At any rate, the concept of virtuous implausible casting led me to imagine a gay Chinese couple doing a science-fiction rip-off of Robinson Crusoe on Mars* which I recently saw (parts of) on television here in Taiwan. Playing around with the idea of gender reversals in key roles — he/she, her/his, that sort of thing — I thought of the phrase in flagrante delicto, the meaning of which — i.e., caught red handed (if not red-faced) literally screwing around — I supposed literate adults pretty much knew without need of explanation (which I have provided here for younger readers). This choice of phrase required a rhyme for “delicto” and given the science/fantasy setting on Mars as a backdrop, the famous phrase “Klaatu barada nikto,” from The Day the Earth Stood Still suggested itself. This reference, naturally, then led to the title of the poem.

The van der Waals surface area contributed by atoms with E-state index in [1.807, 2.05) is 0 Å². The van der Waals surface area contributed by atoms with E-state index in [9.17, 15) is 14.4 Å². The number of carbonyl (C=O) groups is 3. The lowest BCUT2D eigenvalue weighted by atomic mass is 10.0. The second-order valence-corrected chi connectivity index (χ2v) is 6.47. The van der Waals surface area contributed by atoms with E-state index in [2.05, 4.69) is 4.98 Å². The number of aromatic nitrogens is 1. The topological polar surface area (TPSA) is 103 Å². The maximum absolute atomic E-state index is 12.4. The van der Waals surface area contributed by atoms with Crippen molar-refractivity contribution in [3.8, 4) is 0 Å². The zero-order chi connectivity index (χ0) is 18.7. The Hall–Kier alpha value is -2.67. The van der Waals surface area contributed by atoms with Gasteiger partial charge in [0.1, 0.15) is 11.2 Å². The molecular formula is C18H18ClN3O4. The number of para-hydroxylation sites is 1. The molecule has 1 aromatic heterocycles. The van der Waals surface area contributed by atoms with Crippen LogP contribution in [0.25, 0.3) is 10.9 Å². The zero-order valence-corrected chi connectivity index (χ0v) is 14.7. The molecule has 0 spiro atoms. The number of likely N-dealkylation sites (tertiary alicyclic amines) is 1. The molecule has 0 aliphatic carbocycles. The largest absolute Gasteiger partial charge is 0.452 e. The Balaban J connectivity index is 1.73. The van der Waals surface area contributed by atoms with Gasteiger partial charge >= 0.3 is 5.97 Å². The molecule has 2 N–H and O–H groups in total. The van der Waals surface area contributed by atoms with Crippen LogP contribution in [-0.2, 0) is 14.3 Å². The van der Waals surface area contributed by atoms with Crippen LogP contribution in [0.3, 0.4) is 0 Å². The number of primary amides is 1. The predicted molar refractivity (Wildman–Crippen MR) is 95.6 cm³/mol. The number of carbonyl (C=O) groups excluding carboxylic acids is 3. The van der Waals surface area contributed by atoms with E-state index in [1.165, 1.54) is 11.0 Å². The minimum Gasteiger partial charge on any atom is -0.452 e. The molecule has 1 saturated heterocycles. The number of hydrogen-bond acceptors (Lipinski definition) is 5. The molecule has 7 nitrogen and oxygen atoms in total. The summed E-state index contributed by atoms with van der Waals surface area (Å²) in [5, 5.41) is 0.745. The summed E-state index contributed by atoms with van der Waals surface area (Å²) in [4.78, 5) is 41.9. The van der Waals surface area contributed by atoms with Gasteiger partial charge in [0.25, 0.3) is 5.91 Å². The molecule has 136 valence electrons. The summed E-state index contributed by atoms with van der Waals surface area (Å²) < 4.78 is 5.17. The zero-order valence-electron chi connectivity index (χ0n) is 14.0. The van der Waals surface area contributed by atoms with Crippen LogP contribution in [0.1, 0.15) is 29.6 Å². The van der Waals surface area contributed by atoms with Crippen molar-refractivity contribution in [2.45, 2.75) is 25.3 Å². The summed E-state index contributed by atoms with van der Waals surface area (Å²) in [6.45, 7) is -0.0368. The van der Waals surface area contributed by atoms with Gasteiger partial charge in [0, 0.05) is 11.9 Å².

As an additional technical consideration, every line of verse in the example lyrics ends with the same two-syllable or single-syllable pronunciation: “passion/fashion/ration,” “played/trade/made,” etc. Therefore, I adhered to that limitation as well. However, I quickly ran out of things to say in such a restricted format. However, as Greg Laxer points out in his comments, the visiting alien (of whatever race or gender) requires a lethal enforcer sidekick named Gort to either protect the visiting alien from the hostile natives or to exact total revenge upon them in the obvious case where they would kill first and await posthumous proof of innocence later — President Barack Obama’s preferred course of action against impoverished foreign peasants and their “threatening,” “bad” wedding parties. But having exhausted one rhyme scheme in only a six-line stanza, I obviously should have included a second stanza to complete the required minority LGBT cast. Hence:

      Some question the need to contort